Gold Oil System

    An exploded view of the complete Gold Oil System Assembly.
    I can honestly say that I've done more testing on the Corvair's oil system than any other person alive. Using the Google [TM] search box on the bottom of our
    FlyCorvair.com Home Page, you scan through 10 years of photos of tests run with our purpose built test rig, Dynomometer and dozens of Flying Planes. You can see Corvair coolers packed in ice, aircraft running at a 22 degree angle of attack, 30 oil pumps being rebuilt and tested in our hangar at a whack, and many other photos documenting our extensive work. You'll find an excellent primer on the Corvair's oil system in my Sunday Papers On Oil Systems.

    The Gold Oil System is the ultimate flight proven system for the Corvair. We've been making them for more than a year, they've been fitted to dozens of airplanes, and they're flying across the country. The new 701 has one, as does Gordon Alexander's PegVair N129LZ, Steve Makish's KR-2 N841SM, and Murray Rouse's ZenVair 601 N47186. It's an elegantly simple system that serves many airframes.

    Pictured left to right on top above: A K&N HP 1008 oil filter with internal bypass; custom CNC made, nickel plated through bolt ($39); Oil Cooler Sandwich Adapter with internal bypass ($119 complete with fittings); and Gold Oil Filter Housing ($239). Below are two 90 degree full flow hose ends. These attach to the bypass and would lead directly to the oil cooler. To the right of the hose ends is a CNC fabricated aluminum plate we use to block off the stock oil cooler location.

    Gold pieces.
    Above is a front and back view of our Gold CNC Sandwich Adapter. The black square O-ring sits in a deep machined groove. It's from an off-the-shelf oil filter. The three small pieces at left above form the oil cooler bypass inside the Gold Sandwich Adapter. In the development of this part, the spring was by far the most difficult piece to get right. It must unseat the check ball at exactly 7 psi. The ball has a small fraction of a square inch of area, and the spring is made to exacting standards for us by a company that manufactures certified springs for aerospace applications. A very small bag of these springs costs several hundred dollars. We do not make things that are "good enough"; we make things that are right.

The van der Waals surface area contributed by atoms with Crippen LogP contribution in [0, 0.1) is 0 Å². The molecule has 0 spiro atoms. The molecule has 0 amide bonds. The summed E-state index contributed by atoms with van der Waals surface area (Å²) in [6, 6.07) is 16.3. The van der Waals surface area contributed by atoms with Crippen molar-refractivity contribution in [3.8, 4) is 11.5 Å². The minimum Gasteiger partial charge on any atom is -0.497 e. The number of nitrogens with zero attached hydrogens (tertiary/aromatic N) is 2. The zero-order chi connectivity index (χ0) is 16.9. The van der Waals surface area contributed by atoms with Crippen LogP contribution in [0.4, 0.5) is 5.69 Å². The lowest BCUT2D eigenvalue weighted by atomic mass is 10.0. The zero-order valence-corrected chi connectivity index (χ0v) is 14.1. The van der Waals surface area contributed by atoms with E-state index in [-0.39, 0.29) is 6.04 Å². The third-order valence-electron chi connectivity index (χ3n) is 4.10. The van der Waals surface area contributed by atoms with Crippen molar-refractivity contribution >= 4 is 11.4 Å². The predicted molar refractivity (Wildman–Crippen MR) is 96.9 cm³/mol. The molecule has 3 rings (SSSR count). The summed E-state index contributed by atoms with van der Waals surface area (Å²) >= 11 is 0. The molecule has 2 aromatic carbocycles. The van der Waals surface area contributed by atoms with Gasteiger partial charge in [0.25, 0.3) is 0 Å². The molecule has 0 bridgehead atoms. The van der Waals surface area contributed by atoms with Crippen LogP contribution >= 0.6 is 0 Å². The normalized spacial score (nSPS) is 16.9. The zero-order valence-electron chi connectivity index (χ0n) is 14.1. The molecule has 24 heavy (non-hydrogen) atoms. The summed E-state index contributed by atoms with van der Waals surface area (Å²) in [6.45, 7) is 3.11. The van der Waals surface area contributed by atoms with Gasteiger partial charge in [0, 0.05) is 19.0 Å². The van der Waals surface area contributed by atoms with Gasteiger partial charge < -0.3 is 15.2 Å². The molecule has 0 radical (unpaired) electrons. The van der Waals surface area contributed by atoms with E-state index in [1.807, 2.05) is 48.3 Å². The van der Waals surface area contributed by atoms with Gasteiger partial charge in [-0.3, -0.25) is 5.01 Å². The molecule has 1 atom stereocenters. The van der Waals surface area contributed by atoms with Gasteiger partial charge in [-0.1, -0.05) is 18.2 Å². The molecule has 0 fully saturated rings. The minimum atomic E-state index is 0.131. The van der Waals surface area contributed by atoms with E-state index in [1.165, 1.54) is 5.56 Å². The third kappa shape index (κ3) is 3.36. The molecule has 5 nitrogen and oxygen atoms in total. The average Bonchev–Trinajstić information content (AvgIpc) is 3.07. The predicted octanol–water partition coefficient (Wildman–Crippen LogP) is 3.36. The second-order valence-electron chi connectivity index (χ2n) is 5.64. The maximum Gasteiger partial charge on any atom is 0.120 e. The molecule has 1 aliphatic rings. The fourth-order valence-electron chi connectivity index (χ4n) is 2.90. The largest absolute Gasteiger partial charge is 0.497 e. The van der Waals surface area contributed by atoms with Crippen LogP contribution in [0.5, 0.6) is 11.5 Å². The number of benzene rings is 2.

Three views of Gold Oil Filter Housing.
    While small enough to hold in your hand, this CNC housing consumed an enormous amount of developmental work 18 months ago. A close look reveals diagonally bored oil passages that required a 5-axis CNC mill to produce the part. The 1/2" NPT port accepts all temperature senders and the dual 1/8" NPT ports cover pressure and switches. This Gold Oil System bolts directly in place of the stock Corvair oil system and requires no machining. It is designed to work with our other Flight Proven Components.

    Silver pieces.